Jill Staaf '99

A Firefighter Blazing New Trails

Softball, graduate studies in counseling, and a stepmom all played supporting roles in Jill Staaf’s journey to becoming Meadville’s first female firefighter.

At Allegheny Staaf was a standout softball and volleyball player, co-captaining both squads. The psychology major’s career began predictably for someone with those athletic credentials: she worked first as an assistant softball coach at Centenary College in Louisiana and then as head coach at Lakeland College in Wisconsin, where she earned a master’s degree in counseling.

staafA community service requirement for the degree prompted Staaf to join the local volunteer fire department. “I just loved it,” she says. “It was exciting and challenging and a team atmosphere, which is what I really liked about playing sports at Allegheny.”

A few months later, Staaf’s stepmother told her that the City of Meadville had an opening for a firefighter. “I thought, Well, it’s worth a shot,” she says.

And indeed it was. In August 2004, she returned to her native northwestern Pennsylvania to join the Meadville Fire Department. “There are always the stereotypes,” she says, “and it was almost like breaking into the good old boys club.” But acceptance and respect came quickly from her male colleagues, especially after Staaf worked her first structure fire.

Staaf says that with structure fires unpredictability adds to the challenge of what’s already a difficult task. “You could be sitting there eating dinner, and then, all of a sudden, two minutes later, you’re in the middle of the fire,” she explains. “That’s the tough part—making sure that you’re seeing everything as you’re doing it, not rushing in with a closed mind, but watching for changing conditions, making sure the building is staying structurally sound. There’s a lot to watch out for.”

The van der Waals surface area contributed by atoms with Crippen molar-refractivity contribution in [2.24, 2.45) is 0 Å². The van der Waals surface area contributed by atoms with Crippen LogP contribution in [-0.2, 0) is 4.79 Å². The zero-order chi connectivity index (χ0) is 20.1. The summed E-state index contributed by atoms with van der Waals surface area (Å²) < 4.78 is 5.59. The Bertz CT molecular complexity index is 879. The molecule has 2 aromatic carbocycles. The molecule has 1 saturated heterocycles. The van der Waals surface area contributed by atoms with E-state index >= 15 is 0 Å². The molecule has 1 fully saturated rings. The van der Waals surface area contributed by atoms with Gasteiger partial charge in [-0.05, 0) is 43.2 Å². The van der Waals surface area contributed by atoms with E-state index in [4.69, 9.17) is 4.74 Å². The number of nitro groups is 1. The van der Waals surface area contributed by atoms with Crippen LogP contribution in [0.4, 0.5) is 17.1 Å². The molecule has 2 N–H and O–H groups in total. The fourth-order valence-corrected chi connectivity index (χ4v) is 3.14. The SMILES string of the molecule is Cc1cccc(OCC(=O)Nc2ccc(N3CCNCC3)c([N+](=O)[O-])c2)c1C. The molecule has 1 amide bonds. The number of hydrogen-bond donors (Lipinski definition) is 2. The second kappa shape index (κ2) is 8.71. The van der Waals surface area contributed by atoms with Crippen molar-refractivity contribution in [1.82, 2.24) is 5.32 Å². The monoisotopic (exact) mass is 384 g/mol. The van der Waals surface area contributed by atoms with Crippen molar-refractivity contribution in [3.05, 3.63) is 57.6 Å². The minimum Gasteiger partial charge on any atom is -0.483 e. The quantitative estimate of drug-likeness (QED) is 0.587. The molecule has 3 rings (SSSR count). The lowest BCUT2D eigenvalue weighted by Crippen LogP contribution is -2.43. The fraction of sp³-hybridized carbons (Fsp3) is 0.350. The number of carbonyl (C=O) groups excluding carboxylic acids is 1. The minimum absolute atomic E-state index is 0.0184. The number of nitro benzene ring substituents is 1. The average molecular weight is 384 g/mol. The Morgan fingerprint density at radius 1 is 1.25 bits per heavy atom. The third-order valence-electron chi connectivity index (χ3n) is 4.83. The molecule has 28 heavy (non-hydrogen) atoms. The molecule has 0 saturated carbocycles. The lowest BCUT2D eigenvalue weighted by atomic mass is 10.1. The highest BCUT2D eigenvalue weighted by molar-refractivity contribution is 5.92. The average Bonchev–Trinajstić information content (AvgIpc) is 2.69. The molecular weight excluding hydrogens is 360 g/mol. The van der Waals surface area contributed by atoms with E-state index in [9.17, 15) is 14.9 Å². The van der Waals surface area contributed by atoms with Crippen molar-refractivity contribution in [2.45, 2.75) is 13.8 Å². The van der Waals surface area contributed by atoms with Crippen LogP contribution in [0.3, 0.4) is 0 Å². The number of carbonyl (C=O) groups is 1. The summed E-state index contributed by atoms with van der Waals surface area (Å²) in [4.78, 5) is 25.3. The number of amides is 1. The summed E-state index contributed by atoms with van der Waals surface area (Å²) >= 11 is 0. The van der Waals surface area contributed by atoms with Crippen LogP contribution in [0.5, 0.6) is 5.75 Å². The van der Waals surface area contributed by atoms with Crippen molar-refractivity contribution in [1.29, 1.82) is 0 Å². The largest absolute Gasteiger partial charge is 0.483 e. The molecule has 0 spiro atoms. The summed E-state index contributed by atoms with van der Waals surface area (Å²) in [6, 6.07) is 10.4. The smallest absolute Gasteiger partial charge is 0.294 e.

But the job entails much more than battling blazes. Staaf, who is a certified emergency medical technician, says preparation is paramount—checking each morning that radios and communication systems work properly, maintaining vehicles and other equipment, and participating in ongoing training.

Staaf also coordinates a popular program that allows local citizens to bring in child car seats for safety inspections. Along with ensuring that seats are properly installed, the department replaces damaged or outdated ones free of charge, thanks to a grant Staaf secured.

It’s the satisfaction that comes from helping others that drives Staaf to continually hone her skills.

“Every fire, every accident, even every EMS (Emergency Medical Services) call is so different,” she says. “Whether it’s how to handle a patient, or where to position the trucks, or how to attack a certain fire, you’re learning something new all the time.”

—Josh Tysiachney

This article was featured in the Winter/Spring 2008 issue of Allegheny Magazine.